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 Terrorism

  INTERNATIONAL TERRORIST SYMBOLS DATABASE
  Al Shabaab

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  Description: A green circle with a yellow banner on top reads, in Arabic, “the Movement of the Shabaab Mujahideen.” The center image includes a map of the Horn of Africa, an open Qur’an and two crossed AK-47 rifles. Above the Qur’an is the Islamic declaration of faith, “There is no God but the God, and Muhammad is the messenger of God.” The bottom banner reads, “The Army of Hardship in Somalia.”

Explanation: The map of the Horn of Africa at the center of the symbol depicts Al Shabaab’s primary geographical location. The Qur’an highlights the group’s goal to establish an Islamic state in Somalia by ridding the country of Ethiopian and outside forces, as well as the centrality of Islam to the group’s ideology. The rifles symbolize the group’s commitment to violent jihad, while the shahada, the Islamic declaration of faith above them, underline Al Shabaab’s commitment and devotion to Islam. The Arabic words at the bottom of the symbol, “the army of hardship in Somalia,” allude to the “army of hardship” that was victorious in the battle of Badr against the Meccan disbelievers during the time of the Prophet Muhammad.


| Name Variations | Overview | Focus of Operations | Major Attacks | Leaders | Ideology | Goals | Methods | Sponsors | U.S.- Related Activities |

Name Variations
Al Shabab, Harakat Shabaab Al Mujahidin, Mujahidin Al Shabaab Movement, the Youth, Mujahideen Youth Movement, Hizbul Shabaab, Al Shabaab al-Islamiya, Youth Wing, Al Shabaab al Islam, Al Shabaab al Jihaad, the Unity of Islamic Youth.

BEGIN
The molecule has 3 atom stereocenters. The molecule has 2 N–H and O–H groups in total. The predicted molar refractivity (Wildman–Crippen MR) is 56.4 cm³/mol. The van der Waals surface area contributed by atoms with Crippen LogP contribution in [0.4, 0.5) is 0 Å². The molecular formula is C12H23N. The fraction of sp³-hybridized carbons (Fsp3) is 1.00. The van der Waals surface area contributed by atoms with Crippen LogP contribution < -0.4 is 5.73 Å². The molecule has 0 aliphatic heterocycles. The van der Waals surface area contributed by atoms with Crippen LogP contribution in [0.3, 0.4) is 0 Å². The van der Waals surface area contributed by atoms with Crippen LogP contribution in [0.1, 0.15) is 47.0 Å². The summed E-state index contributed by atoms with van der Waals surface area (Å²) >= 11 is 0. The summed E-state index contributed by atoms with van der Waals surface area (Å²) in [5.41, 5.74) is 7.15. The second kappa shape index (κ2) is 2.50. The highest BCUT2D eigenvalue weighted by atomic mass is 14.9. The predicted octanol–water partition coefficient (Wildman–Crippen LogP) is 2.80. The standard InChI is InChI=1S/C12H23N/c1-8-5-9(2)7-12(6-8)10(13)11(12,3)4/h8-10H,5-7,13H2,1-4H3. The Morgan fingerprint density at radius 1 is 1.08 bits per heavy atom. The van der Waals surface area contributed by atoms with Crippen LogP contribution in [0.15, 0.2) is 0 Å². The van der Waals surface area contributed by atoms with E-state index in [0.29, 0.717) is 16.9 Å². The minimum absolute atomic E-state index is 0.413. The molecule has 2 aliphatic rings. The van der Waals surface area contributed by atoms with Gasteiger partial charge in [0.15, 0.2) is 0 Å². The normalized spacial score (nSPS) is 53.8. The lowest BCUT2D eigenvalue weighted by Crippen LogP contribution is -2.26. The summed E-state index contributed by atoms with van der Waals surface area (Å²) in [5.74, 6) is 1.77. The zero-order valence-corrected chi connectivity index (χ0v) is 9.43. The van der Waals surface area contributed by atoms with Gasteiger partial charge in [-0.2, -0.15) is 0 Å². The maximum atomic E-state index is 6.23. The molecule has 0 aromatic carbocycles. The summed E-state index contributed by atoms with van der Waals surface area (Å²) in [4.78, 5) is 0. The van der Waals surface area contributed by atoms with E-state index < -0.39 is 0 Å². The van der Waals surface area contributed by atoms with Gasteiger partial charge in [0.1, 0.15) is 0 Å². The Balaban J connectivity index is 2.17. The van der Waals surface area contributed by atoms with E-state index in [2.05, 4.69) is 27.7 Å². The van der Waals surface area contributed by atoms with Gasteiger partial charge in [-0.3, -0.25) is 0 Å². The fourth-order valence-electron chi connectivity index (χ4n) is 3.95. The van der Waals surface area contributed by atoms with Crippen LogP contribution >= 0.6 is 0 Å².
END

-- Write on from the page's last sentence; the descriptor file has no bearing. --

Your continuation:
Overview
Al Shabaab (Arabic for “the youth”), an Islamic militant group that seeks to create an Islamic state in Somalia, formed in 2004 as the militant wing of the Islamic Courts Union (ICU), a network of Islamist militant tribes that controlled southern and central Somalia. Al Shabaab has waged an insurgency against Somalia’s transitional governments and its Ethiopian supporters since the ICU lost power in December 2006. Fighting between Al Shabaab and Somali government forces have flared since May 2009.

Although the group primarily targets Somali governmental officials and Ethiopian military forces, it has also conducted attacks against African Union Mission forces and international peacekeepers inside Somalia. Since the U.S. designated Al Shabaab a Foreign Terrorist Organization in October 2008, the group has also stated its intent to target Western interests both inside and outside Somalia. In April 2009, Al Shabaab fired mortar shells at a U.S. congressman as his plane lifted off from a Somalia airport.